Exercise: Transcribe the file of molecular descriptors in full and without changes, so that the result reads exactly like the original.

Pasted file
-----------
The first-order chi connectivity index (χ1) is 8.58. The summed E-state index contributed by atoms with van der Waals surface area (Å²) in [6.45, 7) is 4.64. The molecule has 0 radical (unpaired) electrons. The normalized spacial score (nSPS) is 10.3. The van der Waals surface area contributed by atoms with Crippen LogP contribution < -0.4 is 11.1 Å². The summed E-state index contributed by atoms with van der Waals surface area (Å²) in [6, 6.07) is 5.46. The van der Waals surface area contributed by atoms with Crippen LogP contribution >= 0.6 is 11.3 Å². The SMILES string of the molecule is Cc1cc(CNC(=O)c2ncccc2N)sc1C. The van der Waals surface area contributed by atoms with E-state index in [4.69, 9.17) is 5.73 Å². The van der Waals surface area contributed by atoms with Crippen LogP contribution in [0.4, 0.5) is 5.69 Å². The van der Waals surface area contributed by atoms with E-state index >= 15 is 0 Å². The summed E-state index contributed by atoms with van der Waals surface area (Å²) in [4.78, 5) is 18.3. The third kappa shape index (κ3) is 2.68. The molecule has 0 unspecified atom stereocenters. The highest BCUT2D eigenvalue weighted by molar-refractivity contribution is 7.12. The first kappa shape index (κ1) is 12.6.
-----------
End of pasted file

The first-order chi connectivity index (χ1) is 8.58. The summed E-state index contributed by atoms with van der Waals surface area (Å²) in [6.45, 7) is 4.64. The molecule has 0 radical (unpaired) electrons. The normalized spacial score (nSPS) is 10.3. The van der Waals surface area contributed by atoms with Crippen LogP contribution < -0.4 is 11.1 Å². The summed E-state index contributed by atoms with van der Waals surface area (Å²) in [6, 6.07) is 5.46. The van der Waals surface area contributed by atoms with Crippen LogP contribution >= 0.6 is 11.3 Å². The SMILES string of the molecule is Cc1cc(CNC(=O)c2ncccc2N)sc1C. The van der Waals surface area contributed by atoms with E-state index in [4.69, 9.17) is 5.73 Å². The van der Waals surface area contributed by atoms with Crippen LogP contribution in [0.4, 0.5) is 5.69 Å². The van der Waals surface area contributed by atoms with E-state index >= 15 is 0 Å². The summed E-state index contributed by atoms with van der Waals surface area (Å²) in [4.78, 5) is 18.3. The third kappa shape index (κ3) is 2.68. The molecule has 0 unspecified atom stereocenters. The highest BCUT2D eigenvalue weighted by molar-refractivity contribution is 7.12. The first kappa shape index (κ1) is 12.6.